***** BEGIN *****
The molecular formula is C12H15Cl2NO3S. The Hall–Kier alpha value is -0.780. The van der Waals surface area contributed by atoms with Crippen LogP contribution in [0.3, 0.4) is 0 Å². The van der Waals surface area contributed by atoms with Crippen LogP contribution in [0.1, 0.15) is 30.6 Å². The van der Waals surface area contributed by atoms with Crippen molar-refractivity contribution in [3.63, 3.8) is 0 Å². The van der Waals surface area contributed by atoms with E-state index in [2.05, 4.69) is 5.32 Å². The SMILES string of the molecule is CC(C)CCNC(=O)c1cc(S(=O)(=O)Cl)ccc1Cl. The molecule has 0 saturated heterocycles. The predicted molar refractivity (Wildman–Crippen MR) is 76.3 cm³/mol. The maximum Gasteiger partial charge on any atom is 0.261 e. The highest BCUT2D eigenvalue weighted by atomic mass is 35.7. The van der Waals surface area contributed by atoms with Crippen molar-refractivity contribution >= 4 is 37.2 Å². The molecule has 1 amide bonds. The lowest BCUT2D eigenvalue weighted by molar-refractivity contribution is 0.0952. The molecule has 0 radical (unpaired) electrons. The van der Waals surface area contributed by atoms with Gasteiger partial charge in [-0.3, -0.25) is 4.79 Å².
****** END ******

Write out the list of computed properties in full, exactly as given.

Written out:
The molecular formula is C12H15Cl2NO3S. The Hall–Kier alpha value is -0.780. The van der Waals surface area contributed by atoms with Crippen LogP contribution in [0.3, 0.4) is 0 Å². The van der Waals surface area contributed by atoms with Crippen LogP contribution in [0.1, 0.15) is 30.6 Å². The van der Waals surface area contributed by atoms with Crippen molar-refractivity contribution in [3.63, 3.8) is 0 Å². The van der Waals surface area contributed by atoms with E-state index in [2.05, 4.69) is 5.32 Å². The SMILES string of the molecule is CC(C)CCNC(=O)c1cc(S(=O)(=O)Cl)ccc1Cl. The molecule has 0 saturated heterocycles. The predicted molar refractivity (Wildman–Crippen MR) is 76.3 cm³/mol. The maximum Gasteiger partial charge on any atom is 0.261 e. The highest BCUT2D eigenvalue weighted by atomic mass is 35.7. The van der Waals surface area contributed by atoms with Crippen molar-refractivity contribution >= 4 is 37.2 Å². The molecule has 1 amide bonds. The lowest BCUT2D eigenvalue weighted by molar-refractivity contribution is 0.0952. The molecule has 0 radical (unpaired) electrons. The van der Waals surface area contributed by atoms with Gasteiger partial charge in [-0.3, -0.25) is 4.79 Å².